Polypropylene (PP) prices jumped another 6 cents/lb in February in North America – a 22% increase since the New Year [Plastics News]. Propylene availability continued to be the main reason for the steep hike in PP price. The increasing use of natural gas based ethane as feedstock (in lieu of conventional naphtha) has diminished propylene supply. This trend is likely to continue at least till 2015 when the propane dehydrogenation route for propylene becomes a commercial reality through two plants proposed to be constructed. North American PP is expected to lose 12% of its demand to HDPE and polystyrene.

What does this portend for LFRT that uses PP in automotive applications ?

The European Union’s end-of-life vehicle (ELV) requirements is pushing European automakers to adopt revolutionary materials. SABIC has developed a post-industrial recycled (PIR) grade of a blend of polyamide (PA) and  modified polyphenyl ether(PPE) polymers for the bumpers of Renault’s 2013 Clio IV model that can withstand the temperatures used in automotive paint lines whilst also demonstrating strong chemical and impact resistance. The new PIR grade which is sourced from body panels, meets the required automotive quality and performance standards & reduces greenhouse gas (GHG) emissions by 47% over the life cycle of the fender, compared to steel.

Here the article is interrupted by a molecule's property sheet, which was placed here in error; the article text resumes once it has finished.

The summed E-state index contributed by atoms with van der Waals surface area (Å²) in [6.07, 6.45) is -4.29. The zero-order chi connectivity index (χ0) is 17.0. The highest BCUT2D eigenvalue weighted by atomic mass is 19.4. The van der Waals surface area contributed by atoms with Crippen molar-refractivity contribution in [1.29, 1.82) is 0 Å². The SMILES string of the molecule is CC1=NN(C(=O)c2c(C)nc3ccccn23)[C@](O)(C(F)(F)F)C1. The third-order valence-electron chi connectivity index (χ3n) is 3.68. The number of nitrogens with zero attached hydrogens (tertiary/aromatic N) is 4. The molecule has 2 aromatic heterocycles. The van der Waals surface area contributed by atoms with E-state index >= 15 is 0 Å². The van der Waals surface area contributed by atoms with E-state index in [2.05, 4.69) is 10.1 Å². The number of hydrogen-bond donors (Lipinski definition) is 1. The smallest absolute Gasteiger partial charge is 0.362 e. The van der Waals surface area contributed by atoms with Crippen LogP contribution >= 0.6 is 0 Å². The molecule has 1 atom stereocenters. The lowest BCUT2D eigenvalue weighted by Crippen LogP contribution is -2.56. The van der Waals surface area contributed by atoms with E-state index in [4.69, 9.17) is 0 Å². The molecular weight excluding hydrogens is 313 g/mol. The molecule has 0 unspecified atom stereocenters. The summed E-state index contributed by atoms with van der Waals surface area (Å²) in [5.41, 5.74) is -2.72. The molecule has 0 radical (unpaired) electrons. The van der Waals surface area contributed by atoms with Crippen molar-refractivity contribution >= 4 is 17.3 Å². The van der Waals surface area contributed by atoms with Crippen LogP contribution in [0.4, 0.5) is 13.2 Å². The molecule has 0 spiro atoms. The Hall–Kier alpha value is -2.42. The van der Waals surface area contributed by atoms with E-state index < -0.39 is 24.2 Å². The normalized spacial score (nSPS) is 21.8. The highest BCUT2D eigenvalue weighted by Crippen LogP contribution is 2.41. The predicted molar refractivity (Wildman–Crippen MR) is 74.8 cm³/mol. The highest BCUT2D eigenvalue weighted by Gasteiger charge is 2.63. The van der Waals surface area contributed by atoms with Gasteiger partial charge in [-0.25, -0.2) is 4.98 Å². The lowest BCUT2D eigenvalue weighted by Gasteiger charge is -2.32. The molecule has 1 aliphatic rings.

The principal reasons for success in increasing use of polymers and composites in automotive applications stems from a single-minded approach in adhering to regional regulations in recycling, environmental norms whilst conforming to safety and mechanical properties of various components.